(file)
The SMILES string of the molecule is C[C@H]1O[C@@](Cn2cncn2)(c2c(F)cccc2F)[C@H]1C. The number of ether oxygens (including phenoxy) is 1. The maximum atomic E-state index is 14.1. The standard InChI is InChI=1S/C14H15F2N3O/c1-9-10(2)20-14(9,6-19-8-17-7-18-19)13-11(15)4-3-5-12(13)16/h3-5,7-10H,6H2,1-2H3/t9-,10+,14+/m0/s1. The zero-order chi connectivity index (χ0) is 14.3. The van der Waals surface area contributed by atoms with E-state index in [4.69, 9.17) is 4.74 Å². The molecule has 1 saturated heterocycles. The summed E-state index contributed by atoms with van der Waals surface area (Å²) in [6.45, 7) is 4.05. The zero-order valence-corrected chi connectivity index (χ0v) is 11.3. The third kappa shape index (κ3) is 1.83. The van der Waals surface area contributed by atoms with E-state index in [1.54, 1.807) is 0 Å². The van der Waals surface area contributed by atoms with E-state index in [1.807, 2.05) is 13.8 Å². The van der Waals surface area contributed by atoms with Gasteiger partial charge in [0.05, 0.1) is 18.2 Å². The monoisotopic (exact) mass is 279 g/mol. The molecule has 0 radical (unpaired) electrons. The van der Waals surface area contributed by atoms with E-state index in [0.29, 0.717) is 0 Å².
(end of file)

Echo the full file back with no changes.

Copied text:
The SMILES string of the molecule is C[C@H]1O[C@@](Cn2cncn2)(c2c(F)cccc2F)[C@H]1C. The number of ether oxygens (including phenoxy) is 1. The maximum atomic E-state index is 14.1. The standard InChI is InChI=1S/C14H15F2N3O/c1-9-10(2)20-14(9,6-19-8-17-7-18-19)13-11(15)4-3-5-12(13)16/h3-5,7-10H,6H2,1-2H3/t9-,10+,14+/m0/s1. The zero-order chi connectivity index (χ0) is 14.3. The van der Waals surface area contributed by atoms with E-state index in [4.69, 9.17) is 4.74 Å². The molecule has 1 saturated heterocycles. The summed E-state index contributed by atoms with van der Waals surface area (Å²) in [6.45, 7) is 4.05. The zero-order valence-corrected chi connectivity index (χ0v) is 11.3. The third kappa shape index (κ3) is 1.83. The van der Waals surface area contributed by atoms with E-state index in [1.54, 1.807) is 0 Å². The van der Waals surface area contributed by atoms with E-state index in [1.807, 2.05) is 13.8 Å². The van der Waals surface area contributed by atoms with Gasteiger partial charge in [0.05, 0.1) is 18.2 Å². The monoisotopic (exact) mass is 279 g/mol. The molecule has 0 radical (unpaired) electrons. The van der Waals surface area contributed by atoms with E-state index in [0.29, 0.717) is 0 Å².